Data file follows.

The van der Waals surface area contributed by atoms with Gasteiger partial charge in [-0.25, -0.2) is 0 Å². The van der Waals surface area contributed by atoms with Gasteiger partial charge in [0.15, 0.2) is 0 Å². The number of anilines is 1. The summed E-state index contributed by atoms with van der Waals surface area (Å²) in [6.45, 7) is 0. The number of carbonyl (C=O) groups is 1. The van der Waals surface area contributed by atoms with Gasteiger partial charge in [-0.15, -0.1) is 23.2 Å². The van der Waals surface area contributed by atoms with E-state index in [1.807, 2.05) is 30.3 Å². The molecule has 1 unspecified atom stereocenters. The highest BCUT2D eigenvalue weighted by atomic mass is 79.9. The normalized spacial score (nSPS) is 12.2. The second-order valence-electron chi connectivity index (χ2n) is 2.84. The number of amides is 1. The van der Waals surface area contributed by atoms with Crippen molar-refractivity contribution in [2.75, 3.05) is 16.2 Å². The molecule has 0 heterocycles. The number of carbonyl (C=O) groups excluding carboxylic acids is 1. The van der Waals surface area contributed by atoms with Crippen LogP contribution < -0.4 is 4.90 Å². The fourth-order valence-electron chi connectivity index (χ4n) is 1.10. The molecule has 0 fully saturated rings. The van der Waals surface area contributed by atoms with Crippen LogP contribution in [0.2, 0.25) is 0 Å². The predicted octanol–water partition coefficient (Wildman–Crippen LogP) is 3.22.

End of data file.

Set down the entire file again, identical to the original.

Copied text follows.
The van der Waals surface area contributed by atoms with Gasteiger partial charge in [-0.25, -0.2) is 0 Å². The van der Waals surface area contributed by atoms with Gasteiger partial charge in [0.15, 0.2) is 0 Å². The number of anilines is 1. The summed E-state index contributed by atoms with van der Waals surface area (Å²) in [6.45, 7) is 0. The number of carbonyl (C=O) groups is 1. The van der Waals surface area contributed by atoms with Gasteiger partial charge in [-0.15, -0.1) is 23.2 Å². The van der Waals surface area contributed by atoms with E-state index in [1.807, 2.05) is 30.3 Å². The molecule has 1 unspecified atom stereocenters. The highest BCUT2D eigenvalue weighted by atomic mass is 79.9. The normalized spacial score (nSPS) is 12.2. The second-order valence-electron chi connectivity index (χ2n) is 2.84. The number of amides is 1. The van der Waals surface area contributed by atoms with Crippen molar-refractivity contribution in [2.75, 3.05) is 16.2 Å². The molecule has 0 heterocycles. The number of carbonyl (C=O) groups excluding carboxylic acids is 1. The van der Waals surface area contributed by atoms with Crippen LogP contribution < -0.4 is 4.90 Å². The fourth-order valence-electron chi connectivity index (χ4n) is 1.10. The molecule has 0 fully saturated rings. The van der Waals surface area contributed by atoms with Crippen LogP contribution in [0.2, 0.25) is 0 Å². The predicted octanol–water partition coefficient (Wildman–Crippen LogP) is 3.22.